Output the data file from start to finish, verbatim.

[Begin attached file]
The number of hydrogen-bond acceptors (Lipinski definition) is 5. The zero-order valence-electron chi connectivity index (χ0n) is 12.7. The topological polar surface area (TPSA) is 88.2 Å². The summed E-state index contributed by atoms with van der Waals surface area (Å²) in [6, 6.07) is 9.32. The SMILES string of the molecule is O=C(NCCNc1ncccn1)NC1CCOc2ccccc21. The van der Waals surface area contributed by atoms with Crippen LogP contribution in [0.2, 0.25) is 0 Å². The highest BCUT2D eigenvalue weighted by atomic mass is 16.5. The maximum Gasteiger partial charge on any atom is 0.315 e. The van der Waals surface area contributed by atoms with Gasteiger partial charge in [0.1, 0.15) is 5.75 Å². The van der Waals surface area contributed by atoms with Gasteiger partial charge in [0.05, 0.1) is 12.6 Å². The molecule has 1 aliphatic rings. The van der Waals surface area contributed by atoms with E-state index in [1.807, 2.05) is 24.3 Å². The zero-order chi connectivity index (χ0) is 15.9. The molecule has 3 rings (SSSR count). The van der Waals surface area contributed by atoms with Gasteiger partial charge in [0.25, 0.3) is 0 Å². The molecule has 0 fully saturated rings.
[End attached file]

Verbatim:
The number of hydrogen-bond acceptors (Lipinski definition) is 5. The zero-order valence-electron chi connectivity index (χ0n) is 12.7. The topological polar surface area (TPSA) is 88.2 Å². The summed E-state index contributed by atoms with van der Waals surface area (Å²) in [6, 6.07) is 9.32. The SMILES string of the molecule is O=C(NCCNc1ncccn1)NC1CCOc2ccccc21. The van der Waals surface area contributed by atoms with Crippen LogP contribution in [0.2, 0.25) is 0 Å². The highest BCUT2D eigenvalue weighted by atomic mass is 16.5. The maximum Gasteiger partial charge on any atom is 0.315 e. The van der Waals surface area contributed by atoms with Gasteiger partial charge in [0.1, 0.15) is 5.75 Å². The van der Waals surface area contributed by atoms with Gasteiger partial charge in [0.05, 0.1) is 12.6 Å². The molecule has 1 aliphatic rings. The van der Waals surface area contributed by atoms with E-state index in [1.807, 2.05) is 24.3 Å². The zero-order chi connectivity index (χ0) is 15.9. The molecule has 3 rings (SSSR count). The van der Waals surface area contributed by atoms with Gasteiger partial charge in [0.25, 0.3) is 0 Å². The molecule has 0 fully saturated rings.